by Lydia Lee
May 7th, 2014

Alibaba, a fictional character in the famous “Arabian Nights” tales, happens to also be the name of the most successful e-commerce company in China – which just announced its planned IPO in the US.  The US financial media did not take this lightly, with Bloomberg running a two-hour, non-stop analysis from 5am China time today.  Seldom have I seen a company get so much attention on Bloomberg, and I believe this says something.

That something is not just the share size of this IPO, which could be the largest ever in history. With the arrival of Alibaba, Western investors, media and analysts are facing something unfamiliar to them — a Chinese company that has a unique sales model based on the needs of world’s largest market. They also offer a selling proposition that fits Chinese audiences, as well as a governance system that is deeply rooted in Chinese customs and ways of thinking – something that the West is not accustomed to.

Looking in from a Chinese perspective, I believe the three notions above, coupled with the fact that it is a strong money making machine (it has a 58% net profit), will allow Alibaba to slowly redefine the rules of e-commerce worldwide, just as they did by establishing a “trust” system in China via Alipay (its online payment system that promotes trust and credit in a society that was once upon a time not too long ago foreign to these concepts).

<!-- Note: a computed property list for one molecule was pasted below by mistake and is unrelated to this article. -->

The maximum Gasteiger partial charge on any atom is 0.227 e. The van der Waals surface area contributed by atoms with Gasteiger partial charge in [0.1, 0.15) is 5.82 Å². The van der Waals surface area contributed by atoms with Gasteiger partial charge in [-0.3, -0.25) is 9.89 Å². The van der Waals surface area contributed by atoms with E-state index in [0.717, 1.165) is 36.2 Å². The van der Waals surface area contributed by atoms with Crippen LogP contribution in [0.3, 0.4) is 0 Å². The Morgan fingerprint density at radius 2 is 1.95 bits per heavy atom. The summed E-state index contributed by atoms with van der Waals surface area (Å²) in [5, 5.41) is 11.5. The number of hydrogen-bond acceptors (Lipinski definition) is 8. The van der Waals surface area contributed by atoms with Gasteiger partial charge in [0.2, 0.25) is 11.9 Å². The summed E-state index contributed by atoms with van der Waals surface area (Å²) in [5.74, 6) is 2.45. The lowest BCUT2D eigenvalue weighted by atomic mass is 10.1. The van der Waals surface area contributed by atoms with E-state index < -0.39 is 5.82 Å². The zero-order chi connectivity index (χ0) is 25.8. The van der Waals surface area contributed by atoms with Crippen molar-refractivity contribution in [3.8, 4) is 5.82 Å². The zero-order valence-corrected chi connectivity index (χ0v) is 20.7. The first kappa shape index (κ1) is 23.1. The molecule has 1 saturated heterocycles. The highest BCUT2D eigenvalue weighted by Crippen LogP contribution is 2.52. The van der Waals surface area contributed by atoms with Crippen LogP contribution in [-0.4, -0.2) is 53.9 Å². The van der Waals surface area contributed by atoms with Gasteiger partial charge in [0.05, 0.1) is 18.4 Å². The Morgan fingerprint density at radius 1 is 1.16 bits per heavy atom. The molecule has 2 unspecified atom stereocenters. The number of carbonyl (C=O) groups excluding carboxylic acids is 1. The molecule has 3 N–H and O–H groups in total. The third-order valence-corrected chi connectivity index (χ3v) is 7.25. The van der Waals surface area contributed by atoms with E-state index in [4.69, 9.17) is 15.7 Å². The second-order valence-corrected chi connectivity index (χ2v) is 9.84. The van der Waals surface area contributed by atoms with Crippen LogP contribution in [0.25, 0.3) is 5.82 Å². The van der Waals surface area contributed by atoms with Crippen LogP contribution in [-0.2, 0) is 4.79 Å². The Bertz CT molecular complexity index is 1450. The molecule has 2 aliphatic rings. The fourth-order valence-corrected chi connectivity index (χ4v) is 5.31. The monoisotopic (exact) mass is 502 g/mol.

What this means is that investors cannot continue using traditional, Western ways to analyse the situation.  Instead, they need to try to understand the whole scheme from a different, dare I say, Chinese perspective, and this will surely prove to be challenging and unfamiliar for many.

On the flip side, I don’t forsee it being just smooth sailing for Alibaba — even with those impressive financial figures.  The company will need to do a better job in communicating with the West – clarity and transparency will be key in order to earn investor trust, as unfortunately anything labeled “China” today seems to come hand in hand with an image of being less than trustworthy.

Yet with what Alibaba has done to revolutionise the e-commerce ecosystem in China so far, I wouldn’t be surprised if they manage to successfully position themselves as a role model for other Chinese companies, particularly those that need to step up their game in communicating overseas. This alone makes Ali Baba’s journey one to stay tuned into.

Lydia Lee is head of the emergent China practice and senior vice president & chief strategist, China, at Weber Shandwick

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